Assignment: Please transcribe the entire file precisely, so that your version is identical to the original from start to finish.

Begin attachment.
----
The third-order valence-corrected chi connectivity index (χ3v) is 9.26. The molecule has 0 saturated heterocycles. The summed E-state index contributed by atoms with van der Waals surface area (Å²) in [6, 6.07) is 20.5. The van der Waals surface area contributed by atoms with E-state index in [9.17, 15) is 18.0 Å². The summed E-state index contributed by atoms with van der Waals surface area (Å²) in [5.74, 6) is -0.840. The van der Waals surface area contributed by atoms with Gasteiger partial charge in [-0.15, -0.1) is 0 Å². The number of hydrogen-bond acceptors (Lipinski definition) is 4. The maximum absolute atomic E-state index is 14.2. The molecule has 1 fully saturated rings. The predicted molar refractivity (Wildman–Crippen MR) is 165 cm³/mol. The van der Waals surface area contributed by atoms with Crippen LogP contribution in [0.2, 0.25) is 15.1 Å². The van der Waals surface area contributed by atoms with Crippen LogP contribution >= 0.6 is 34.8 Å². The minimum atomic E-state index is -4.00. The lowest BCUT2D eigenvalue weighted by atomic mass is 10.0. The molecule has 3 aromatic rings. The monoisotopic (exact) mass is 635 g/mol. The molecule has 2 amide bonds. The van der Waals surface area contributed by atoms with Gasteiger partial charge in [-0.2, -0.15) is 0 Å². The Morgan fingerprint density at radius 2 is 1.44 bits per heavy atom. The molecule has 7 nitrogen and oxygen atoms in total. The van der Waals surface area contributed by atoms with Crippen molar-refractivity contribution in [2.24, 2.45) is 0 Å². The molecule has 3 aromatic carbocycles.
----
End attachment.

The third-order valence-corrected chi connectivity index (χ3v) is 9.26. The molecule has 0 saturated heterocycles. The summed E-state index contributed by atoms with van der Waals surface area (Å²) in [6, 6.07) is 20.5. The van der Waals surface area contributed by atoms with E-state index in [9.17, 15) is 18.0 Å². The summed E-state index contributed by atoms with van der Waals surface area (Å²) in [5.74, 6) is -0.840. The van der Waals surface area contributed by atoms with Gasteiger partial charge in [-0.15, -0.1) is 0 Å². The number of hydrogen-bond acceptors (Lipinski definition) is 4. The maximum absolute atomic E-state index is 14.2. The molecule has 1 fully saturated rings. The predicted molar refractivity (Wildman–Crippen MR) is 165 cm³/mol. The van der Waals surface area contributed by atoms with Crippen LogP contribution in [0.2, 0.25) is 15.1 Å². The van der Waals surface area contributed by atoms with Crippen LogP contribution >= 0.6 is 34.8 Å². The minimum atomic E-state index is -4.00. The lowest BCUT2D eigenvalue weighted by atomic mass is 10.0. The molecule has 3 aromatic rings. The monoisotopic (exact) mass is 635 g/mol. The molecule has 2 amide bonds. The van der Waals surface area contributed by atoms with Gasteiger partial charge in [-0.2, -0.15) is 0 Å². The Morgan fingerprint density at radius 2 is 1.44 bits per heavy atom. The molecule has 7 nitrogen and oxygen atoms in total. The van der Waals surface area contributed by atoms with Crippen molar-refractivity contribution in [2.24, 2.45) is 0 Å². The molecule has 3 aromatic carbocycles.